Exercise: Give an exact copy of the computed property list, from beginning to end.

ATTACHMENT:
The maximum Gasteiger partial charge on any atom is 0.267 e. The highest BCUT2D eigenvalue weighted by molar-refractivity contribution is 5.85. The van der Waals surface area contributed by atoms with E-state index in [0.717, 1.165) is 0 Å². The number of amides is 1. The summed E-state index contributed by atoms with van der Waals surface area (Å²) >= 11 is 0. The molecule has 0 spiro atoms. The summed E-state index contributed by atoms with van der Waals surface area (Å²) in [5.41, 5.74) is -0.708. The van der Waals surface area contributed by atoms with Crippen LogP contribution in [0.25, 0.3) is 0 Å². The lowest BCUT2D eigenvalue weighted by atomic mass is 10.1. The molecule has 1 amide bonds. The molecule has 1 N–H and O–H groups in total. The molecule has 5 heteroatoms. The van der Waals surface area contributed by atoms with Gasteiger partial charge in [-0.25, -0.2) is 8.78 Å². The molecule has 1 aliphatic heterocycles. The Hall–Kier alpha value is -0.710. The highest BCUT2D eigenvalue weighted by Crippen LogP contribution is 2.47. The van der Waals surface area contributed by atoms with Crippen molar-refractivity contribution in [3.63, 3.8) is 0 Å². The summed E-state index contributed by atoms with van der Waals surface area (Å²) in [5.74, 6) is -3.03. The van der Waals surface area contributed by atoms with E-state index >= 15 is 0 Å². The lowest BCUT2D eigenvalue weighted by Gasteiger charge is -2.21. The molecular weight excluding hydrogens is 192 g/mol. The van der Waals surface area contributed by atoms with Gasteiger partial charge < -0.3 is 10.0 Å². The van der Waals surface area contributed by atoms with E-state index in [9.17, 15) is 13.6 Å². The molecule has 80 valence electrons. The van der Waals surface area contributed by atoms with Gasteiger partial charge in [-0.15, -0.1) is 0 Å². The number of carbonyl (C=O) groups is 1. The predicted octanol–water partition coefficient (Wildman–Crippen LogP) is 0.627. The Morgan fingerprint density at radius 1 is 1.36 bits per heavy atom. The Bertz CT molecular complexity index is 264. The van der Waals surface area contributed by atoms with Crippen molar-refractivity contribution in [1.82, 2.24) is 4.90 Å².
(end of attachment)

The maximum Gasteiger partial charge on any atom is 0.267 e. The highest BCUT2D eigenvalue weighted by molar-refractivity contribution is 5.85. The van der Waals surface area contributed by atoms with E-state index in [0.717, 1.165) is 0 Å². The number of amides is 1. The summed E-state index contributed by atoms with van der Waals surface area (Å²) >= 11 is 0. The molecule has 0 spiro atoms. The summed E-state index contributed by atoms with van der Waals surface area (Å²) in [5.41, 5.74) is -0.708. The van der Waals surface area contributed by atoms with Crippen LogP contribution in [0.25, 0.3) is 0 Å². The lowest BCUT2D eigenvalue weighted by atomic mass is 10.1. The molecule has 1 amide bonds. The molecule has 1 N–H and O–H groups in total. The molecule has 5 heteroatoms. The van der Waals surface area contributed by atoms with Gasteiger partial charge in [-0.25, -0.2) is 8.78 Å². The molecule has 1 aliphatic heterocycles. The Hall–Kier alpha value is -0.710. The highest BCUT2D eigenvalue weighted by Crippen LogP contribution is 2.47. The van der Waals surface area contributed by atoms with Crippen molar-refractivity contribution in [3.63, 3.8) is 0 Å². The summed E-state index contributed by atoms with van der Waals surface area (Å²) in [5.74, 6) is -3.03. The van der Waals surface area contributed by atoms with E-state index >= 15 is 0 Å². The lowest BCUT2D eigenvalue weighted by Gasteiger charge is -2.21. The molecular weight excluding hydrogens is 192 g/mol. The van der Waals surface area contributed by atoms with Gasteiger partial charge < -0.3 is 10.0 Å². The van der Waals surface area contributed by atoms with E-state index in [9.17, 15) is 13.6 Å². The molecule has 80 valence electrons. The van der Waals surface area contributed by atoms with Gasteiger partial charge in [-0.15, -0.1) is 0 Å². The number of carbonyl (C=O) groups is 1. The predicted octanol–water partition coefficient (Wildman–Crippen LogP) is 0.627. The Morgan fingerprint density at radius 1 is 1.36 bits per heavy atom. The Bertz CT molecular complexity index is 264. The van der Waals surface area contributed by atoms with Crippen molar-refractivity contribution in [1.82, 2.24) is 4.90 Å².